Djambu Barra Barra’s early works were distinguished by his complex and daring use of x-ray and cross-hatched bark painting styles, however cleverly adapted using bright acrylics on canvases. His technique extended the boundaries of traditional bark painting by depicting a wide array of introduced animals, traditional totems, weapons, spirits and mortuary figures.
Djambu Barra Barra was one of the first contemporary artists to emerge from South East Arnhem Land at Ngukurr, situated on the banks of the Roper River.
Ngukurr [Nook-koor], ‘a place of many stones’ is today an Aboriginal community of about 800 people from nine different language groups, many of whom are displaced from their ancestral countries. Originally an early 1900s Anglican mission, Ngukurr provided a haven for the Roper River peoples fleeing the violence of pastoralists moving up from the south. People of many different clans and language groups congregated there, including the Alawa, Mara, Ngalakan, Ngandi, Nunggubuyu, Rittarrngu and Wandarang clans. This history is reflected in the subject matters and diversity of styles of the Ngukurr artists’ paintings. Ngukurr artists are famous for exploring new painting styles and techniques and recontextualising them to become something wholly unique.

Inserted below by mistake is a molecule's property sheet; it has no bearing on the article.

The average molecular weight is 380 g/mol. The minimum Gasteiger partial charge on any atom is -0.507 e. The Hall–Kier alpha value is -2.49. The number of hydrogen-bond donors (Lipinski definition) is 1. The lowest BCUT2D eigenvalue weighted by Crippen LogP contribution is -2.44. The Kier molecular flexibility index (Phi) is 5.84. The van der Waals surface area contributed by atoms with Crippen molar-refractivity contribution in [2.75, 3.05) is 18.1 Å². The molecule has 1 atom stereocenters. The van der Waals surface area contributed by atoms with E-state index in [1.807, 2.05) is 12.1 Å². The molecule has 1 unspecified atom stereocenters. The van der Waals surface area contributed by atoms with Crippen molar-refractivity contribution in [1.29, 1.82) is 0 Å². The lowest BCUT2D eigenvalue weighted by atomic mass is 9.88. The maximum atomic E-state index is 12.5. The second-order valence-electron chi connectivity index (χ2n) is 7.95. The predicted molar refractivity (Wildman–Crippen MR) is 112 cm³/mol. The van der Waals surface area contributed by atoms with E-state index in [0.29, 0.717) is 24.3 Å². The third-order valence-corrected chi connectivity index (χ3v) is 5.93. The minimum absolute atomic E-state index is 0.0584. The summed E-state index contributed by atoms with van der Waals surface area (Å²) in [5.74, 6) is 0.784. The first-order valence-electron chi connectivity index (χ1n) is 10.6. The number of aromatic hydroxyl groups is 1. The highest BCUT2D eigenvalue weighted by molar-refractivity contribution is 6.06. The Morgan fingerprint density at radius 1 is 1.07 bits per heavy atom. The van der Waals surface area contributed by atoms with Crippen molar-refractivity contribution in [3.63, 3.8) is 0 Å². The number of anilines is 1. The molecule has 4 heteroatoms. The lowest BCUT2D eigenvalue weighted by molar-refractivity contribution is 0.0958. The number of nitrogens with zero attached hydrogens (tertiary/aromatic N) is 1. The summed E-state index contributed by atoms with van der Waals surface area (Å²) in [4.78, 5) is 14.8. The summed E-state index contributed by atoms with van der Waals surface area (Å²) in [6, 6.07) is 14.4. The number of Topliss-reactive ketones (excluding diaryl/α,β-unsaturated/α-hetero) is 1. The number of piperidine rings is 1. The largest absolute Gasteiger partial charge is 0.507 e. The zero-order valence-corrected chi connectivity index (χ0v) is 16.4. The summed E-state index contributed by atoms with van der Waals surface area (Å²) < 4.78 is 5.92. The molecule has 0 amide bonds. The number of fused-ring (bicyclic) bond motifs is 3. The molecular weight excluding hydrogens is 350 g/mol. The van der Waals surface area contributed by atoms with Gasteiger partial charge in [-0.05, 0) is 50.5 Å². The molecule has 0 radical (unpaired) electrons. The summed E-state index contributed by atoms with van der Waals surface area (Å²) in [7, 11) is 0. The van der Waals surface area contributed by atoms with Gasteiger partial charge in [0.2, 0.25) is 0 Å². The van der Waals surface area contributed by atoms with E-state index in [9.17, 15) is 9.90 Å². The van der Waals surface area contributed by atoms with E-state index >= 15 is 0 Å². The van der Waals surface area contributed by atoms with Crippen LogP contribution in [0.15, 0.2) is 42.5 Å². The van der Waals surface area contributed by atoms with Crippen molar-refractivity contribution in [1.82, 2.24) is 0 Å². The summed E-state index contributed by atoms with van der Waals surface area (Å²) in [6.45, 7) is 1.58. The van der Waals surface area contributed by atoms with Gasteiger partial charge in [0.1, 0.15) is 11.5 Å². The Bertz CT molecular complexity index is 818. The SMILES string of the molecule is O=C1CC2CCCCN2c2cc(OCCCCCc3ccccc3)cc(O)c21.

The first canvases from Ngukurr date back to March 1987 from painters such Ginger Riley Munduwalawala, Djambu Barra Barra and Amy Jirwulurr Johnson.